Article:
It take two to tow.
Using Tow Cables
Tow cables should be your first choice for towing your Bradley, unless the propeller shafts have been removed.
You need to keep the speed low when using tow cables--below 5 mph no matter the terrain.
Also, Bradleys are heavy, making it possible to snap a tow cable. So make sure all the hatches are closed and everyone is a safe distance away before you start towing.
And you'll need to make sure the disabled Bradley has a driver for steering and braking while it's being towed.
It's important that you hook up the cables correctly. Here's the right way:
1. Remove the four pins and shackles from the front of the disabled vehicle and the rear of the towing vehicle.
2. Loop one end of each tow cable through a shackle. Use the pins to connect both shackles to the towing eyes on the back of the towing vehicle.
3. Loop the opposite ends of each tow cable through the remaining two shackles. Before hooking the shackles to the front of the disabled Bradley, cross the cables into an X pattern.
That'll improve steering control and allow you to make turns without dragging the disabled Bradley.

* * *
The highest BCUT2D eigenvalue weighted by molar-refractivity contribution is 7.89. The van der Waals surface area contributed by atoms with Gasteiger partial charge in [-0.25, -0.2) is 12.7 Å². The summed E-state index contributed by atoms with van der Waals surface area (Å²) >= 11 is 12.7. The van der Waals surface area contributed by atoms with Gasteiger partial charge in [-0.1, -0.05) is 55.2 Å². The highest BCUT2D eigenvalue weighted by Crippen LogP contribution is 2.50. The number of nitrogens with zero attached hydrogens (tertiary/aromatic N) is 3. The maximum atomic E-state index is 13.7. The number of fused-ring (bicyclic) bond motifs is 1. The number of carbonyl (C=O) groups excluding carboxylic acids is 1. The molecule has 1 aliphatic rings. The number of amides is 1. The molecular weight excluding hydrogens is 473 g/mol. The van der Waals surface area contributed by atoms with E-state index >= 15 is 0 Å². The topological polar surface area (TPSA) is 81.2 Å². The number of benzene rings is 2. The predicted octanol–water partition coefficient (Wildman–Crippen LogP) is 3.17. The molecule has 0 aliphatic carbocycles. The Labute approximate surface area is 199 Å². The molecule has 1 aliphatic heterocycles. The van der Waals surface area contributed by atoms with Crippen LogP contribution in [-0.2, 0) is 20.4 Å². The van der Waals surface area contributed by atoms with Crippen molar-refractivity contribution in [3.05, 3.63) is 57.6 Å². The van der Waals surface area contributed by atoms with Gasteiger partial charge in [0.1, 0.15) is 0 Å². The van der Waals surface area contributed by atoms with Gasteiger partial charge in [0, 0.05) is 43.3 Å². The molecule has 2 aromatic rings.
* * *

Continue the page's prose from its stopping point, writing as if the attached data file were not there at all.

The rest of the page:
Using a Tow Bar
Don't tow a Bradley that has a damaged transmission because that ruins the final drives. And don't tow a Bradley with damaged final drives because that ruins the transmission.
Your unit mechanic prevents that by removing the propeller shafts before towing, but that leaves the vehicle with no steering or braking.
Using a tow bar will give you back some steering and braking control. Because the bar is rigid, there's no risk of the two vehicles colliding every time you go downhill. As long as you tow at slow, steady speeds, you shouldn't have problems.
Keep the maximum speed at 15 mph, and that's for smooth, even conditions. But keep the speed at no more than 5 mph when the going gets rough. Speeds higher than 5 mph on rough terrain can bend and ruin the tow bar, and even rip the tow pintle loose from the towing vehicle.